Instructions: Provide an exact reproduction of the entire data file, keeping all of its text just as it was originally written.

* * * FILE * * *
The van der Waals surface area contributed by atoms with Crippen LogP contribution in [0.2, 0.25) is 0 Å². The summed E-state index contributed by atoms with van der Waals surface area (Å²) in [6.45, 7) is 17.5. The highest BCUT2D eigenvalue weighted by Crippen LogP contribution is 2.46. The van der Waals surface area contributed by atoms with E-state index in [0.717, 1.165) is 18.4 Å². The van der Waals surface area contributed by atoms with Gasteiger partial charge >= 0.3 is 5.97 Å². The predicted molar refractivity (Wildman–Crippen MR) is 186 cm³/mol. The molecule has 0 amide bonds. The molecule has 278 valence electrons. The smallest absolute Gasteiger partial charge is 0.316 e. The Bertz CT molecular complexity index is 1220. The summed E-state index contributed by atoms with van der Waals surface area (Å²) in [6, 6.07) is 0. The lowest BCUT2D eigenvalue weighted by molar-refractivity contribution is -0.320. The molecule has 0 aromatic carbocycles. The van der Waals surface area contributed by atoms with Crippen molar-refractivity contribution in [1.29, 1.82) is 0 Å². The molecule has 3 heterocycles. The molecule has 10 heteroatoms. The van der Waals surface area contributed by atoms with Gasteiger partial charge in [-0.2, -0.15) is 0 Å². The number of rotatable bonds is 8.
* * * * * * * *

The van der Waals surface area contributed by atoms with Crippen LogP contribution in [0.2, 0.25) is 0 Å². The summed E-state index contributed by atoms with van der Waals surface area (Å²) in [6.45, 7) is 17.5. The highest BCUT2D eigenvalue weighted by Crippen LogP contribution is 2.46. The van der Waals surface area contributed by atoms with E-state index in [0.717, 1.165) is 18.4 Å². The van der Waals surface area contributed by atoms with Gasteiger partial charge >= 0.3 is 5.97 Å². The predicted molar refractivity (Wildman–Crippen MR) is 186 cm³/mol. The molecule has 0 amide bonds. The molecule has 278 valence electrons. The smallest absolute Gasteiger partial charge is 0.316 e. The Bertz CT molecular complexity index is 1220. The summed E-state index contributed by atoms with van der Waals surface area (Å²) in [6, 6.07) is 0. The lowest BCUT2D eigenvalue weighted by molar-refractivity contribution is -0.320. The molecule has 0 aromatic carbocycles. The van der Waals surface area contributed by atoms with Crippen molar-refractivity contribution in [1.29, 1.82) is 0 Å². The molecule has 3 heterocycles. The molecule has 10 heteroatoms. The van der Waals surface area contributed by atoms with Gasteiger partial charge in [-0.2, -0.15) is 0 Å². The number of rotatable bonds is 8.